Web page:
To see how much space an app uses, navigate to Configuration> System> Storage. Click on the drive you want to search for (probably local storage, “This PC”) and click Apps and games to see a list of the applications installed on your machine and how much space they are taking up. You probably won’t get rid of your browser, but you might find that a game you haven’t played in years is a good dead weight.

7. Get rid of the ads on your Start menu

When you run Windows 10 with the default settings, you can sometimes see apps on the right side of your Start menu. Microsoft calls them “tips,” but they’re actually ads for Windows Store apps you can buy.

TO get rid of ads in Windows 10 Start menu, to go Settings> Personalization> Start. Toggle called settings Show suggestions occasionally in Start to the off position.

8. Close the applications in the background.

Apps running in the background can receive information, send notifications, and stay up-to-date, even when you’re not using them, which can be useful, but can also absorb battery and data, if connected via a mobile phone access point

To control which apps are running in the background and save some battery and data, go to Settings> Privacy> Background applications. To prevent all apps from running in the background, toggle Let apps run in the background to Off. Or you can choose which apps to run in the background individually by scrolling down the list on the same page.

9. Use the background offset

With Windows 10, you can scroll up and down in any window, even if it’s not the one you’re working on directly. This is a useful tool when you have many windows open that you want to look at the same time: for example, if you want to open new submenu options in new windows to save time by clicking on the same page.

Try opening two programs, for example, an Internet browser page and a notepad or Word document. Arrange both on the screen so that you can see at least some of the text in each. While in one window, move the mouse or use the touchpad to move to the second window and scroll. Even if it’s not active in that window, it should allow you to move the page up and down.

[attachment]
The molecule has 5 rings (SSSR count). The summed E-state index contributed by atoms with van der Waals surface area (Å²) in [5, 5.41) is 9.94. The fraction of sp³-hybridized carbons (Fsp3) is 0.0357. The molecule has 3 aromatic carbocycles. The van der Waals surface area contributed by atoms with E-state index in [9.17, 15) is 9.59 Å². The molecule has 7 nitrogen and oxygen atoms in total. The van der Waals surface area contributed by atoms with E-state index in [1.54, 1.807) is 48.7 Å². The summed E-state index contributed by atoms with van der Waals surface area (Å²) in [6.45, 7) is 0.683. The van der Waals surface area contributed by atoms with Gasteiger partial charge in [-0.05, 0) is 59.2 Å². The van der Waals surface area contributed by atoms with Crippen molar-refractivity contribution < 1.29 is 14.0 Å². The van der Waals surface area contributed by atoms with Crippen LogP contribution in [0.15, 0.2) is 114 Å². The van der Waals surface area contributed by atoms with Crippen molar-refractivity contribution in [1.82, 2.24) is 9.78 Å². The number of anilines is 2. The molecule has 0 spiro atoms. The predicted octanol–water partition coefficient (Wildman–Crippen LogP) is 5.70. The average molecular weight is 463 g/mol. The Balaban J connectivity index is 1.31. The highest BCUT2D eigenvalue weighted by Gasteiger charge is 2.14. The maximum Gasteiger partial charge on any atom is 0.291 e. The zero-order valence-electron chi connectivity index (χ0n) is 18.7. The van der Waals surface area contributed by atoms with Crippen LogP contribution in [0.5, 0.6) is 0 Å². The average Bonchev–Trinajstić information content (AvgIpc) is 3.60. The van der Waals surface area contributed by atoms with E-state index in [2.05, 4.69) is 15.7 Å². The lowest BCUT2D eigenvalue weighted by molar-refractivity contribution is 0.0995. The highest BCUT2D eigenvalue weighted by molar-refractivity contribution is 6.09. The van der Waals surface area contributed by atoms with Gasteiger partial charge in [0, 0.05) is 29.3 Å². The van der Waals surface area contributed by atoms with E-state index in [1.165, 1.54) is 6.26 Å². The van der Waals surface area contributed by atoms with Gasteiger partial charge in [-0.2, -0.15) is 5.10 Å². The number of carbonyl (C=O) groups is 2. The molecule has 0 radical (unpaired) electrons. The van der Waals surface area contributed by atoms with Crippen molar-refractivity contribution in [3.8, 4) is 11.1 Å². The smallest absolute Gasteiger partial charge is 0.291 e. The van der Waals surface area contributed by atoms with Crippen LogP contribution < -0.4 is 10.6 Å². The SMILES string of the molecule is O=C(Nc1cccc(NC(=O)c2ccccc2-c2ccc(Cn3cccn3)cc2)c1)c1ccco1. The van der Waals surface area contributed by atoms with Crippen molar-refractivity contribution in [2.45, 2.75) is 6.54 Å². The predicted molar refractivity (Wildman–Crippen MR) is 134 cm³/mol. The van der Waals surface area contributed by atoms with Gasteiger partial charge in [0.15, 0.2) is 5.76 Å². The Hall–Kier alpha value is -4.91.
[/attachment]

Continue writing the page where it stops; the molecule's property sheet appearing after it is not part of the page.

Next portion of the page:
The feature should be enabled by default, but if it isn’t, go to Settings> Devices> Mouseand toggle Scroll inactive windows when you mouse over them to In. Then you can mouse over a window that is in the background and use the scroll wheel to scroll.

10. Show file extensions in File Explorer

Microsoft hides file extensions by default, making life difficult for people who need to search for specific types of files, such as JPEG and JPG. TO view file extensions in File Explorer, Do the following:

1. Go to Search bar at the bottom of the screen and type File Explorer Optionsand click on it. (There are other ways to get here, too, but that seems the fastest.)

2. In the pop-up window, click the See tab.

3. Uncheck the box that says Hide extensions for known file types. Click Applyand OK. You should now see the file extensions for all files in File Explorer.

You can also use the File Explorer Options menu to choose to show empty drives, hidden files and folders, and more.

11. Reduce distractions with focus assist

It’s frustrating trying to get the job done when notifications interrupt you. You can determine how many you get with the help of Focus, a tool that Windows 10 added in April 2018 update.

Set it up by going to Settings> System> Focus help. Choose from three options: Off (get all notifications from your apps and contacts), Priority (see only selected notifications from a priority list that you customize and send the rest to your action center), and Alarms alone (hide all notifications except alarms).

You can also choose to automatically activate this feature during certain hours or when you are playing a game.

For more tips and tricks for Windows 10 laptops, see Don’t put up with a slow PC, fix it yourself and 6 simple security changes that all Windows 10 users should do.

Originally published earlier this year.